- Data on U.S. fourth quarter GDP showed the economic recovery continuing, but at much slower pace (4% annualized) than the previous quarter (33.4%).
- The Federal Reserve held its policy rate unchanged, and committed to doing all it can to support the recovery. It warned economic momentum has weakened with the spread of the virus.
- Vaccinations offer the best hope for faster growth. Assuming vaccine campaigns are successful, several months of cabin fever could lead to an even faster unleashing of spending than expected in the second half of this year.
- Financial markets were negative this week as concerns related to new virus variants and vaccine delays weighed on sentiment.
- Canada’s real GDP growth in November surprised to the upside, suggesting that the impact from the second wave of virus infections may be less than anticipated thus far.
- Elsewhere, the CFIB small business barometer registered an improvement in the headline, year-ahead outlook. However, businesses remain pessimistic in near-term. Together with other high frequency indicators, this suggests that caution remains warranted.
U.S. – Looking Back, Looking Forward
Not that anyone necessarily wants to remember it, but 2020 was a year for the record books. With U.S. GDP data for the fourth quarter released this week, we now have a complete picture of the economy’s performance during the pandemic-ridden year.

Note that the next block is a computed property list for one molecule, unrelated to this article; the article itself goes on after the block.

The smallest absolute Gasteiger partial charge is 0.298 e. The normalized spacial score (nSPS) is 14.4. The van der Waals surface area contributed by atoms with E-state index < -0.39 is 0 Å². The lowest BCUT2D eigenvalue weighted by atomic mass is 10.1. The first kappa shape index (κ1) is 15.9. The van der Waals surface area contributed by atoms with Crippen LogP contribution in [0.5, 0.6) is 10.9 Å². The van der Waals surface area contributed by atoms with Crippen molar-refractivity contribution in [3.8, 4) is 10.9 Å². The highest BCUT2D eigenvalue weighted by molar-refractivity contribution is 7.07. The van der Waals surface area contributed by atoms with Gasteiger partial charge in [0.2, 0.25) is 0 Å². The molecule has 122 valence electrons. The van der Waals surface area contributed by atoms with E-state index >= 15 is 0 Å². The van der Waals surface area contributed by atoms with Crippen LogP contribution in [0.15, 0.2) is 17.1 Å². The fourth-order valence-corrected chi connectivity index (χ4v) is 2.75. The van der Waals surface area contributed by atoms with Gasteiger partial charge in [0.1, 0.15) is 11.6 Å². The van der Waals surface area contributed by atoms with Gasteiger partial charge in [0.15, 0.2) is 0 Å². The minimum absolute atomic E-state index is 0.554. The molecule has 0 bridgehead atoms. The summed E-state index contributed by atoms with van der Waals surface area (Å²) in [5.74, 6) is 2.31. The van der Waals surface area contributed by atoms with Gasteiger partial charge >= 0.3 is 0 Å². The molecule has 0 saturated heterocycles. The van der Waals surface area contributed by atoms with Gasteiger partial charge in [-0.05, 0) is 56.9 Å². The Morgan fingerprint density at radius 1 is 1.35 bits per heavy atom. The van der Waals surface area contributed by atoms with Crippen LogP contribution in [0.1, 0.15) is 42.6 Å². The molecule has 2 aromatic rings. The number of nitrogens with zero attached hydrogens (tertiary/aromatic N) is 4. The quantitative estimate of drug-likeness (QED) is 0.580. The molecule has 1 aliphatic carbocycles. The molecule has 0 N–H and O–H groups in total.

It was a wild ride. As lockdowns took effect in March, economic activity fell sharply. From the fourth quarter of 2019 to the second quarter of the year, real GDP declined by 10.5%, with the biggest drop over the March and April period. The rebound was almost as sharp, at least initially, with growth of 7.5% (non-annualized) registered in the third quarter. Progress, however, slowed in the fourth quarter to just 1.0%, as the virus spread worsened.
When all was said and done, the American economy ended the year 2.5% smaller than it started (Chart 1), though with huge disparities between industries and sectors. Parts of the economy least impacted by the virus – the production of things that you can consume at home (including the services provided by homes themselves) did even better than they would have without the health crisis. Durable goods consumption, including new and used vehicles, and new and existing home sales were particular bright spots. Higher-contact services, on the other hand, never had much of a recovery and are still well shy of pre-crisis levels (Chart 2).